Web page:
Towering boost to coffers of cash-strapped charity
Simone Abel (centre) with Shauna Leven and Andy Baum
Human rights charity René Cassin showed high ambition by hosting its first gala fundraising dinner at the top of the BT Tower.
A sell-out crowd of 90 enjoyed a panoramic view of the London sights, raising more than £26,000, including proceeds from a charity auction.
The restaurant was closed to the public in 1980 because of security concerns and is currently available only for private functions.
BT chief executive and René Cassin supporter Ian Livingston hosted the dinner.
The opening address was from Rabbi Naftali Brawer, chief executive of Spiritual Capital Foundation and the former Elstree Synagogue minister.
"When we talk about human rights, people either switch off, or they believe you are talking about hard left, anti-Israel policies," he said. "We must reclaim human rights."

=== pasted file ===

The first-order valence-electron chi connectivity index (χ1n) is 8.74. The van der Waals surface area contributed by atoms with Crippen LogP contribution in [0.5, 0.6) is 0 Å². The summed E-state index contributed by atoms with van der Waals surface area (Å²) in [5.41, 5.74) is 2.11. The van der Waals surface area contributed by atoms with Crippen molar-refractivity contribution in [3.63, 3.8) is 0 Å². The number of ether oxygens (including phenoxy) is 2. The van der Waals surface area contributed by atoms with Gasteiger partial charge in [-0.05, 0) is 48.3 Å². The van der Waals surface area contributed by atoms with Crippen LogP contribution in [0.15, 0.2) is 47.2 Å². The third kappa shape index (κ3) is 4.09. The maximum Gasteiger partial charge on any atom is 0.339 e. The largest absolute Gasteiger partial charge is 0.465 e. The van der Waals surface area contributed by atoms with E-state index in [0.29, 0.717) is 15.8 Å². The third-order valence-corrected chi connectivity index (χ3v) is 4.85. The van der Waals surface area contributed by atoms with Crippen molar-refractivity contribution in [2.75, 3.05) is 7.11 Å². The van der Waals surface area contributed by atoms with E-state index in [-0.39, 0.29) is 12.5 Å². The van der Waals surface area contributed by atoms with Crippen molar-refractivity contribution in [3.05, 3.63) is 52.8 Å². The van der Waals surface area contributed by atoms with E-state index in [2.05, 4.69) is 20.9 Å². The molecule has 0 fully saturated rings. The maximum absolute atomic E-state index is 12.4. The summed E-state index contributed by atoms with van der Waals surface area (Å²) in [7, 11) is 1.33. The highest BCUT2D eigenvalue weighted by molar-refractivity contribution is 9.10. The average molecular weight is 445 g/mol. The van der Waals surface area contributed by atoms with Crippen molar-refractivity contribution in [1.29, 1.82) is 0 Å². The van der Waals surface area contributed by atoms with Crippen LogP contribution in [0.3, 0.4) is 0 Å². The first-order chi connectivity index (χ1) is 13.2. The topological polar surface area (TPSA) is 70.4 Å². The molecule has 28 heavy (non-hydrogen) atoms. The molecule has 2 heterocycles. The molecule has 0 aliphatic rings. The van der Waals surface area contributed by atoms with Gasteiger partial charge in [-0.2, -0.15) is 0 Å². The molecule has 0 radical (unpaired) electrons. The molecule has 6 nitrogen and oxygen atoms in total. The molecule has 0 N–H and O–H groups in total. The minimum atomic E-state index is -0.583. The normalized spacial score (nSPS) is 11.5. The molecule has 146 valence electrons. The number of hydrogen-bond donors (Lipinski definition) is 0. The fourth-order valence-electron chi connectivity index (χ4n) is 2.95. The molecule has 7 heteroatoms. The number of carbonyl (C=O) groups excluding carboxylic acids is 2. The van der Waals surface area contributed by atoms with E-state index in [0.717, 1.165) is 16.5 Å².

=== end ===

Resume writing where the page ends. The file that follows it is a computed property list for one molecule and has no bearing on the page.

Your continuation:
Jewish human rights campaigning was not a new trendy phenomenon, but dated back to biblical times.
René Cassin director Simone Abel said the charity focused on three key issues - human trafficking and slavery, the rights of travellers and ending child detention.
It also wanted to raise a broader awareness of René Cassin, the French-Jewish human rights lawyer who co-drafted the UN declaration of human rights.
Chair Maya Jaffe hoped this year would see the charity's "transformation from a small organisation with a core support into a larger, more prominent organisation". But a financial crisis had left it "fighting for survival".
Guest speaker was Yale historian Professor Jay Winter, who has published a biography of René Cassin in French, and is planning an English-language version.
The dinner was also attended by representatives of the charity's partner organisation Friends, Families and Travellers, which René Cassin is working with on a campaign for the rights of gypsies and travellers.
Ms Abel was "thrilled that we raised well beyond our target. We are so unbelievably grateful for the donation of the venue, which was key to the event's success.
"But we are still in a precarious situation and have a long way to go."